Central Banks  

Govt 'navel gazing' instead of intervening in inflation

Govt 'navel gazing' instead of intervening in inflation

The Bank of England has no choice but to raise interest rates at its meeting this week, but that alone will not combat inflation, experts have said.

The UK’s central bank is due to announce a rate decision this Thursday (August 4) and governor Andrew Bailey has previously said a rate rise of 0.5 per cent will be on the table.

The US Federal Reserve and European Central Bank hiked rates with speed this summer as inflation continues to rise.

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However, the cure could be worse than the disease, said director of The Mortgage Quarter, James Miles.

“The true rise in prices is supply-driven throughout the world, which will continue to get worse due to the war in Ukraine,” he said. 

“We need more leadership and government intervention to have meaningful results instead of targeting the already income-stretched population with rate rises.”

Director at Nottingham-based Harmony Financial Services, Imran Hussain, agreed, stating that although the central bank does not really have a choice but to increase rates, that alone will not stop inflation.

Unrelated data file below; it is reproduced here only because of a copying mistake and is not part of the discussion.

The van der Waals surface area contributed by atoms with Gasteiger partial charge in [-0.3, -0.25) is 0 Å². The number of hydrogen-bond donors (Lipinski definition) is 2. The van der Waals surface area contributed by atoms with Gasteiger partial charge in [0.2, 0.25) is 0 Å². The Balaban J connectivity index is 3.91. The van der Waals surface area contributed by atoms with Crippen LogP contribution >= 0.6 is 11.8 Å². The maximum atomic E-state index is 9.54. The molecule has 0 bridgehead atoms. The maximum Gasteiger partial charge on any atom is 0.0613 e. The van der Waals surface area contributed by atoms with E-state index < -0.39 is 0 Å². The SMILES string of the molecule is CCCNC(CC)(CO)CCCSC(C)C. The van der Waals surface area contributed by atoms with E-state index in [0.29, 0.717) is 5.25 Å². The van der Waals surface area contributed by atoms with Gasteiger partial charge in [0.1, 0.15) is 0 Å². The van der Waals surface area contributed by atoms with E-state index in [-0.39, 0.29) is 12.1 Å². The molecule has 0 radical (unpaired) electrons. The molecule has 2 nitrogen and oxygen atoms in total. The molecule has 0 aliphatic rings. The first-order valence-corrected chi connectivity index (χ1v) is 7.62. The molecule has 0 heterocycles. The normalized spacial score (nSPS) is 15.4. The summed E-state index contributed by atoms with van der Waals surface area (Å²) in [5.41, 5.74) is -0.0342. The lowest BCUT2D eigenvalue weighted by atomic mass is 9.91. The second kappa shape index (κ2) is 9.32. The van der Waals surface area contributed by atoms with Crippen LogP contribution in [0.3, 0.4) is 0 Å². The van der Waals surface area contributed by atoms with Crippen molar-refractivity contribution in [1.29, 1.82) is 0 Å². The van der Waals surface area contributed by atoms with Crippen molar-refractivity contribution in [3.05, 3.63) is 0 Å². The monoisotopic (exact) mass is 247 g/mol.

“There will have to be government intervention, too, specifically in relation to utilities. 

“If not, whatever the Bank of England does still won't help ordinary working people in what is fast becoming an unprecedented cost of living crisis."

Chairman of Horley-based Choices Estate Agency, Simon Shinerock, said there are “pros and cons” of raising rates, mostly to do with exchange rates.

“If we don’t increase rates, then the pound will get weaker and imports more expensive, thus adding to inflation,” he said. 

However, this would mean UK exports would be more competitive.

“If we increase rates, the pound will strengthen, making imports cheaper, but our exports less competitive,” he added. 

Meanwhile, Mansfield-based Shaw Financial Services founder Lewis Shaw, said if the bank doesn’t raise rates, there’s a risk politicians will scapegoat them for further adding to inflationary pressures.

“We don’t have a joined-up approach to solving this inflationary crisis or an answer to permanently higher prices, which will make everyone poorer,” he said.

“The government has taken its eye off the ball and is navel gazing when we need targeted political intervention."

Late last month, Chancellor of the Exchequer, Nadhim Zahawi, responded to inflation reaching historic levels of 9.4 per cent by saying the government had taken action to strengthen the public finances, since inflation presented risks such as debt interest costs.